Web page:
After crunching the Camden numbers, Jazzman* reach this conclusion:

Put simply: black and experienced teachers are more likely to have to reapply for their jobs under the Camden "transformation" plan than white and inexperienced teachers, even when taking into account their schools' student populations and growth scores.

And all of this is before we even talk about what non-white teachers deal with if they aren't pushed out. The problems of TWB are not new, and they're not exclusive to places under the thumb of reformsters. But reformsters sure aren't making things better by continuing to act as if better teachers are somehow whiter ones.

*Update: The earlier version of this noted Baker as a co-author of this particular brief. That was incorrect.


  1. As always, Peter, thanks for the shout out. A few quick thoughts:

    - Just to be clear: this is my work, and not Bruce Baker's. I run things by him all the time, and he holds editorial control of the NJ Education Policy Forum, but this is my brief. I say that not to claim credit, but to make sure that if anyone has a problem with my research, they should take it up with me, and not Bruce.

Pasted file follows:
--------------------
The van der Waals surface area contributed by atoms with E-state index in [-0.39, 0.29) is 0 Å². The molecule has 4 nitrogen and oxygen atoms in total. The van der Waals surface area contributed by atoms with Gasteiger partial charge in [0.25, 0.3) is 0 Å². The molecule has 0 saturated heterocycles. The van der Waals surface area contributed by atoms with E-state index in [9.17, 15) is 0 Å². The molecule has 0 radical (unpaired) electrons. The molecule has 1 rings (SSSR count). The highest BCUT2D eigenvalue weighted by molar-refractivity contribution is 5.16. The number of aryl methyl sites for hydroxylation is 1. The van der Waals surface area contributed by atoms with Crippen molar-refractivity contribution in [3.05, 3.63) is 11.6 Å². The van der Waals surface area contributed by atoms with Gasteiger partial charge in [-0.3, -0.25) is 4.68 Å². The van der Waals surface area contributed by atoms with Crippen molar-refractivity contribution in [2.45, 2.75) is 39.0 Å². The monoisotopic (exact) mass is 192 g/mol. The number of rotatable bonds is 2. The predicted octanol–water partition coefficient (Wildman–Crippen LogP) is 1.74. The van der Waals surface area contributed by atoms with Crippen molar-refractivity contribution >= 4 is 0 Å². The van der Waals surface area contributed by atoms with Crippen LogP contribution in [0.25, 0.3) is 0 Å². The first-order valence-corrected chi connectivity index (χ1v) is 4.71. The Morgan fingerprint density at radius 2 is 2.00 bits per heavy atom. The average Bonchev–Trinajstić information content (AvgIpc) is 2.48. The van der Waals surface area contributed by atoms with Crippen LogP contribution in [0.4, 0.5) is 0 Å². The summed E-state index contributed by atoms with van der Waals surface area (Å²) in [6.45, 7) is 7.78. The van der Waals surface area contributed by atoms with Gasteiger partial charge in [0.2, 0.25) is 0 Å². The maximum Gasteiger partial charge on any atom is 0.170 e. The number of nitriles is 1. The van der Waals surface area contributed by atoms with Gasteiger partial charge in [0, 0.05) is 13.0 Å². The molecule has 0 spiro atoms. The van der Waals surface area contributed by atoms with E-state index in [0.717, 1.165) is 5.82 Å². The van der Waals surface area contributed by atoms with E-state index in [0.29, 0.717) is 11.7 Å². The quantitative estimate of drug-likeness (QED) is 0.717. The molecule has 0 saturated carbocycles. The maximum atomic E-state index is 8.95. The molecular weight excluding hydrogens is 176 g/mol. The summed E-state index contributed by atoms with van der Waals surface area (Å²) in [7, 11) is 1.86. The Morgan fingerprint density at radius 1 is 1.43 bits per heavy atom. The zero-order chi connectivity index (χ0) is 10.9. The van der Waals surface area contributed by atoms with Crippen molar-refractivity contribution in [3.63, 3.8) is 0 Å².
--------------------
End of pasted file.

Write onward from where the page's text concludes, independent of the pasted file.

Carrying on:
- Ultimately, this is a moral and ethical (and possibly legal) problem. But it's worth noting, as I write in my brief, that we have some good evidence that students benefit from race alignment with their teachers - especially if they are students of color. No one would seriously suggest, of course, that students should only be taught by teachers of their own race. But we do now have some very strong empirical evidence that kids need to have teachers who look like they do.

    - The reason I was able to do this analysis of Camden is because we have some decent (not great, but decent) data from NJ. The data we have from Louisiana and NOLA, however, is awful. I won't claim to know it as well as the NJ data, but from what I've seen, it's amazing to me that anyone would make any claim whatsoever about the "success" or "failure" of NOLA's schools.

    We live in a data-driven age where the data we need isn't available. It's bizarre.

  2. It's just soul-crushing that the People In Charge be allowed to LIE like this.